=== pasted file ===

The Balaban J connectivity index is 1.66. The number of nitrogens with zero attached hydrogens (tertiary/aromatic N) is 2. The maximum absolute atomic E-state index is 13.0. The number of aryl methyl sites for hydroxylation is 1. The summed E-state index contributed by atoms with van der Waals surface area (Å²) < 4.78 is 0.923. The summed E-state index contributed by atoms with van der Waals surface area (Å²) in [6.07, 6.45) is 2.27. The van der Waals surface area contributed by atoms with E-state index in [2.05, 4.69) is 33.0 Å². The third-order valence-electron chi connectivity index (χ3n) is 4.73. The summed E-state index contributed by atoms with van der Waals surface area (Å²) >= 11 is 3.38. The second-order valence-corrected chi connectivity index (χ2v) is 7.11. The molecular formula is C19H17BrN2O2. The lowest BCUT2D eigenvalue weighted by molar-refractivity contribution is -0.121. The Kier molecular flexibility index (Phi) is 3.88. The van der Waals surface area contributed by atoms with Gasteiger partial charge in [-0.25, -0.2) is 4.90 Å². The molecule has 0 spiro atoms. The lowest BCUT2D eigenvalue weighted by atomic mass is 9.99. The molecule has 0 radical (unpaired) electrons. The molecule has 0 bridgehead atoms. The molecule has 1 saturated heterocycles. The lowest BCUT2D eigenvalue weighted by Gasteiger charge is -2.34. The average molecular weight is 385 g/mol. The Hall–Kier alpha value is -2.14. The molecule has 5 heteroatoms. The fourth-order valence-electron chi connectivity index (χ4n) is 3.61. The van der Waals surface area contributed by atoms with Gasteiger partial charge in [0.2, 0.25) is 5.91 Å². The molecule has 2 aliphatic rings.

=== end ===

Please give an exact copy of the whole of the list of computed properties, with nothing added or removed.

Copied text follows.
The Balaban J connectivity index is 1.66. The number of nitrogens with zero attached hydrogens (tertiary/aromatic N) is 2. The maximum absolute atomic E-state index is 13.0. The number of aryl methyl sites for hydroxylation is 1. The summed E-state index contributed by atoms with van der Waals surface area (Å²) < 4.78 is 0.923. The summed E-state index contributed by atoms with van der Waals surface area (Å²) in [6.07, 6.45) is 2.27. The van der Waals surface area contributed by atoms with E-state index in [2.05, 4.69) is 33.0 Å². The third-order valence-electron chi connectivity index (χ3n) is 4.73. The summed E-state index contributed by atoms with van der Waals surface area (Å²) >= 11 is 3.38. The second-order valence-corrected chi connectivity index (χ2v) is 7.11. The molecular formula is C19H17BrN2O2. The lowest BCUT2D eigenvalue weighted by molar-refractivity contribution is -0.121. The Kier molecular flexibility index (Phi) is 3.88. The van der Waals surface area contributed by atoms with Gasteiger partial charge in [-0.25, -0.2) is 4.90 Å². The molecule has 0 spiro atoms. The lowest BCUT2D eigenvalue weighted by atomic mass is 9.99. The molecule has 0 radical (unpaired) electrons. The molecule has 0 bridgehead atoms. The molecule has 1 saturated heterocycles. The lowest BCUT2D eigenvalue weighted by Gasteiger charge is -2.34. The average molecular weight is 385 g/mol. The Hall–Kier alpha value is -2.14. The molecule has 5 heteroatoms. The fourth-order valence-electron chi connectivity index (χ4n) is 3.61. The van der Waals surface area contributed by atoms with Gasteiger partial charge in [0.2, 0.25) is 5.91 Å². The molecule has 2 aliphatic rings.